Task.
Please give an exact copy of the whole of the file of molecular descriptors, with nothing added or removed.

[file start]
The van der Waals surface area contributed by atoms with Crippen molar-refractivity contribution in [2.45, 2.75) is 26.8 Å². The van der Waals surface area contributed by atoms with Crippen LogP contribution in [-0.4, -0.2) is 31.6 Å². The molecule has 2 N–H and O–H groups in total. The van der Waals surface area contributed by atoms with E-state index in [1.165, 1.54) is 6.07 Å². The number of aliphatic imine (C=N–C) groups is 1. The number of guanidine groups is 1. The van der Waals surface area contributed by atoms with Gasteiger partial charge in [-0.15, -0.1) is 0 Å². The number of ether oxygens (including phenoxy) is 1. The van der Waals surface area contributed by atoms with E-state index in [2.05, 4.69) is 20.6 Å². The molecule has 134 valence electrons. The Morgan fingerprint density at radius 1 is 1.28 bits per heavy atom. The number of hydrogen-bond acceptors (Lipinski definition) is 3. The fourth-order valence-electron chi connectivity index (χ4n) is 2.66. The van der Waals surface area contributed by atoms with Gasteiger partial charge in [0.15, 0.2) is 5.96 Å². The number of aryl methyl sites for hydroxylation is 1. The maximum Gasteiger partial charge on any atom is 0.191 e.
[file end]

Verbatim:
The van der Waals surface area contributed by atoms with Crippen molar-refractivity contribution in [2.45, 2.75) is 26.8 Å². The van der Waals surface area contributed by atoms with Crippen LogP contribution in [-0.4, -0.2) is 31.6 Å². The molecule has 2 N–H and O–H groups in total. The van der Waals surface area contributed by atoms with E-state index in [1.165, 1.54) is 6.07 Å². The number of aliphatic imine (C=N–C) groups is 1. The number of guanidine groups is 1. The van der Waals surface area contributed by atoms with Gasteiger partial charge in [-0.15, -0.1) is 0 Å². The number of ether oxygens (including phenoxy) is 1. The van der Waals surface area contributed by atoms with E-state index in [2.05, 4.69) is 20.6 Å². The molecule has 134 valence electrons. The Morgan fingerprint density at radius 1 is 1.28 bits per heavy atom. The number of hydrogen-bond acceptors (Lipinski definition) is 3. The fourth-order valence-electron chi connectivity index (χ4n) is 2.66. The van der Waals surface area contributed by atoms with Gasteiger partial charge in [0.15, 0.2) is 5.96 Å². The number of aryl methyl sites for hydroxylation is 1. The maximum Gasteiger partial charge on any atom is 0.191 e.